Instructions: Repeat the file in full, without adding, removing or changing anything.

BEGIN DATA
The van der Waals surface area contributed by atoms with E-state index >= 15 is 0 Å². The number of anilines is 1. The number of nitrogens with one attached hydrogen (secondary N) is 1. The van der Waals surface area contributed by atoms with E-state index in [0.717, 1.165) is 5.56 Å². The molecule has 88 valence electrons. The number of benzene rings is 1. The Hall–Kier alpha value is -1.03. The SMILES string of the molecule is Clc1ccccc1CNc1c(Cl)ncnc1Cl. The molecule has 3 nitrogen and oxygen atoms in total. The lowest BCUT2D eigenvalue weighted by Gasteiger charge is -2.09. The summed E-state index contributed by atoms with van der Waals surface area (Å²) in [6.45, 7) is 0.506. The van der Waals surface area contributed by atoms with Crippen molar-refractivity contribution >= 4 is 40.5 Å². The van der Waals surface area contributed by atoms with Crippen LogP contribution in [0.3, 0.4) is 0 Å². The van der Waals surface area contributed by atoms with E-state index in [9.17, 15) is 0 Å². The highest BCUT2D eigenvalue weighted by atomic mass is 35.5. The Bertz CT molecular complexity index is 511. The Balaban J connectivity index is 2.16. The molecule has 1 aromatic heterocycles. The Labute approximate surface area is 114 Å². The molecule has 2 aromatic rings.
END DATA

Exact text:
The van der Waals surface area contributed by atoms with E-state index >= 15 is 0 Å². The number of anilines is 1. The number of nitrogens with one attached hydrogen (secondary N) is 1. The van der Waals surface area contributed by atoms with E-state index in [0.717, 1.165) is 5.56 Å². The molecule has 88 valence electrons. The number of benzene rings is 1. The Hall–Kier alpha value is -1.03. The SMILES string of the molecule is Clc1ccccc1CNc1c(Cl)ncnc1Cl. The molecule has 3 nitrogen and oxygen atoms in total. The lowest BCUT2D eigenvalue weighted by Gasteiger charge is -2.09. The summed E-state index contributed by atoms with van der Waals surface area (Å²) in [6.45, 7) is 0.506. The van der Waals surface area contributed by atoms with Crippen molar-refractivity contribution >= 4 is 40.5 Å². The van der Waals surface area contributed by atoms with Crippen LogP contribution in [0.3, 0.4) is 0 Å². The van der Waals surface area contributed by atoms with E-state index in [9.17, 15) is 0 Å². The highest BCUT2D eigenvalue weighted by atomic mass is 35.5. The Bertz CT molecular complexity index is 511. The Balaban J connectivity index is 2.16. The molecule has 1 aromatic heterocycles. The Labute approximate surface area is 114 Å². The molecule has 2 aromatic rings.